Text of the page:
Mitchell Adams, Redarc

In five years’ time, the factory floor of Redarc Electronics is set to look very different – and it’s all thanks to cobots.

The electronic voltage converters manufacturing company is working towards being an entirely ‘smart factory’ by the year 2025. This means employees will be to focus on value-added tasks, leaving Universal Robot’s cobots to undertake manual and repetitive tasks.

In 2018, Redarc Electronics invested $22 million into a facility expansion project and is investing in research and development and the upskilling of its more than 200 employees.

According to Mitchell Adams, manufacturing engineering team leader for Redarc, the need to automate manual processes was motivation for this decision.

“We are always one step ahead and pride ourselves in ‘futureproofing’ our business. This robotic automation cell is a first for Redarc but is set to become the standard for further implementation as the company expands.

“To compete on an international level, we needed to increase the speed, quality and outputs on our assembly line – namely the assembly of PCB boards.

“Moving from manual to automated processes would increase our productivity and allow us to better compete in an aggressive market.”

The move towards automation came naturally Mitchell says.

“I first was introduced to Universal Robots at a previous employer and was impressed by their service levels. They demonstrated a cobot on-site which helped us to estimate the cycle time and rate of return prior to purchase.”

Two UR5’s and one UR10 collaborative robots (cobots) were selected based on Redarc’s needs.

Darrell Adams, head of Southeast Asia Oceania for Universal Robots says that cobots are well placed on the factory floor as they are fit for function and can work safely alongside humans.

The cobots are used in the assembly, labelling and transport of PCB boards. The cobot’s core tasks include the location of part and placement of a part in a jig feature, picking, assembly of the unit, presenting the unit to the labelling system where the movement of the cobot is used to apply a static label, loading and unloading of products for testing and picking up the product from the tester – here good and bad products are identified and sorted.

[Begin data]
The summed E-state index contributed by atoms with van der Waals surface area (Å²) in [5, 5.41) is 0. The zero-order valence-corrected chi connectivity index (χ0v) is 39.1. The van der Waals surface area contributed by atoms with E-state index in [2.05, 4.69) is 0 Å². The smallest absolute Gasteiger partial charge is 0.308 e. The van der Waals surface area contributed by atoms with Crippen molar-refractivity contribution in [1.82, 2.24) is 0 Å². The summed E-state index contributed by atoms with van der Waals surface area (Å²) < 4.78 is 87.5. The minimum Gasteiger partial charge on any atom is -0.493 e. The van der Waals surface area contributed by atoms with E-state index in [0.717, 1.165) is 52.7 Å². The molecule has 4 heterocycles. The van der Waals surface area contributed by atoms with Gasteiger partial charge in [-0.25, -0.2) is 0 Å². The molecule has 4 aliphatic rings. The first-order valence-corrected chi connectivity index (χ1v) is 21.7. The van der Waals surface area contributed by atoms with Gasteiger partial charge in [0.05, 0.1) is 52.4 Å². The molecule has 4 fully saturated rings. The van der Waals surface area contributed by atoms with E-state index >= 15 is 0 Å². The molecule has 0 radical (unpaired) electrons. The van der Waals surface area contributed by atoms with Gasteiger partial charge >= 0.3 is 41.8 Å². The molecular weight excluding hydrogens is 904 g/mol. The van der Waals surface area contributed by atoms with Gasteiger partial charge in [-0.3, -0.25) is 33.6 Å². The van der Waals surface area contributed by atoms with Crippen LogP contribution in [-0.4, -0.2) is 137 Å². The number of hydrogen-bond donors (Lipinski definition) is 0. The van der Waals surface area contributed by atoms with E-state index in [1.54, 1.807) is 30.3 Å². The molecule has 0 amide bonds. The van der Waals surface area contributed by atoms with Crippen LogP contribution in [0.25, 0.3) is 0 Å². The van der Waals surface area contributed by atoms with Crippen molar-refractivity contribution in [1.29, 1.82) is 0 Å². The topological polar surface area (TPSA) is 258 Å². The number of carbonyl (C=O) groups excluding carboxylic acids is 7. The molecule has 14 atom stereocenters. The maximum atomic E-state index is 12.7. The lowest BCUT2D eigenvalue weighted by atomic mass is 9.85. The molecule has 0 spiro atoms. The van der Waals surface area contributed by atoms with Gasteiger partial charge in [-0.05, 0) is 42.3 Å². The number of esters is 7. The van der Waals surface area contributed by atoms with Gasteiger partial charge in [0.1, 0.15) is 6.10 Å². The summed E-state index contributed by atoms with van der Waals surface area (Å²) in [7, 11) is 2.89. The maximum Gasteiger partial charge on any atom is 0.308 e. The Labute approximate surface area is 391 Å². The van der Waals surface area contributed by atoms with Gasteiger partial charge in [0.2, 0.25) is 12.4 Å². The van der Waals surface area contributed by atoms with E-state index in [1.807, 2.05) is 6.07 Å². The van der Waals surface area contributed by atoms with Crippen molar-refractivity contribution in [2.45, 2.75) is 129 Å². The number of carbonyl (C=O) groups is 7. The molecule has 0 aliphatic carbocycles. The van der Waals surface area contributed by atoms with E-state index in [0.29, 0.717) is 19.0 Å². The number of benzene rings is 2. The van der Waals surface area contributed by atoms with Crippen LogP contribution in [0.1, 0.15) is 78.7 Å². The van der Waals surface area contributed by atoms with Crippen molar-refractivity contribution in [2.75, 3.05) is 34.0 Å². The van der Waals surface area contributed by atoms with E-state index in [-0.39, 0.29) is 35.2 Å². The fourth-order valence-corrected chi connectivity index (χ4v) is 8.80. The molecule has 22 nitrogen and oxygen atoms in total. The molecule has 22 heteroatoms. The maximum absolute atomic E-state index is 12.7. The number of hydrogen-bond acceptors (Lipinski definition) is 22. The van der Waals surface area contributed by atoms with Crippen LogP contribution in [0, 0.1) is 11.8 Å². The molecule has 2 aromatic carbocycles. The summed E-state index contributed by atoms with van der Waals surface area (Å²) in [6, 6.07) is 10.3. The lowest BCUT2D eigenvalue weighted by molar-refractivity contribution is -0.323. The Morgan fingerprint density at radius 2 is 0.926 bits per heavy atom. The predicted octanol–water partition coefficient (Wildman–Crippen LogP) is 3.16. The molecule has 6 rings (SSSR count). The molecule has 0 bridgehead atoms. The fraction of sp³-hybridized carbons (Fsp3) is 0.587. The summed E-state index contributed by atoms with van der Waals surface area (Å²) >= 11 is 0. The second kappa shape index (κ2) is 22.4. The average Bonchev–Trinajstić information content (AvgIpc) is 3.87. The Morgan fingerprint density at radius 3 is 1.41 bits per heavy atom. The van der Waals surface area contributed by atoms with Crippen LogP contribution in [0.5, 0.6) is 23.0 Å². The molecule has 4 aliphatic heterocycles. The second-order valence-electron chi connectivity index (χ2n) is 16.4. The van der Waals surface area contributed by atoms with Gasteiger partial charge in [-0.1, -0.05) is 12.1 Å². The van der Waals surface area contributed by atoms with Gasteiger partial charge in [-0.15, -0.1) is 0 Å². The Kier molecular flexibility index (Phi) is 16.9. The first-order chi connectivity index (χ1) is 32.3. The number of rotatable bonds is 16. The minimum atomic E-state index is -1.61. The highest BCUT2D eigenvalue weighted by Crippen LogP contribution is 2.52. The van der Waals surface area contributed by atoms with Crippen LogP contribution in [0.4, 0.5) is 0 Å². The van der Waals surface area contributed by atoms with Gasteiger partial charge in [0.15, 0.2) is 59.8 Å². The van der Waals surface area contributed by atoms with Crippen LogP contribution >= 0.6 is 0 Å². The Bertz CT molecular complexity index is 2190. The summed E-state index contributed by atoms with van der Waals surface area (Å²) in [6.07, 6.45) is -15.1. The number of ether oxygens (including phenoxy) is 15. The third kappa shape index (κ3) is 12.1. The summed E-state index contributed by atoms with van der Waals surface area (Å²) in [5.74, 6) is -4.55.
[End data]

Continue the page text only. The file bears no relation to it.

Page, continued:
“As these goods are destined for export, it’s critical that only the best quality parts are sent. Here, cobots ensure quality, precision, and peace-of-mind for Redarc,” says Mitchell.

Mitchell says that the initial set up to perform bench testing with the 3D camera was trialled well ahead of commissioning.

“It was great to be able to do this to ensure the suitability of the product for such a complex project. The programming of the communication between the testing system and the cobot took a little longer. We had developed quite a complex robotic unit that needed to handle multiple tasks, all leading on from one another.”

Mitchell says while operators were hesitant when the cobots were first introduced, they were pleased to know that a thorough risk assessment and various safety tests had been completed before they were introduced.

“This included using force control through the joints to demonstrate a staged safety test.”

‘Force mode’ is a collaborative automation element to highlight which allows the cobot to seek an object in a variable position.

“Due to variation in height when picking PCBs from a stack of Vacuum Form Trays they are not always at the same level, so it was impossible to program a cobot to stop at the same point on every cycle.

“Force mode allows the cobot to move down slowly towards a product until an opposing force is detected, compensating for this difference in height.”

With the introduction of these cobots, productivity has increased by 52 percent, and in addition the overall efficiency, quality and safety of the assembly on the line has also improved.

“The cobots ensure safety, collaboration, quality, improved production efficiency and were easily integrated into Redarc’s existing production facility.

“We are always one step ahead and pride ourselves in ‘futureproofing’ our business. This robotic automation cell is a first for Redarc but is set to become the standard for further implementation as the company expands.”

Darrell says there has been an increase of cobots being used in Australia and New Zealand markets.

“Some of this can be attributed to the bigger drive towards automation and reshoring which we are currently seeing in the region. We are always excited to see collaborations with cobots such as these and look forward to seeing the Redarc journey to a smart factory in 2025 unfold and will be supporting them all the way!”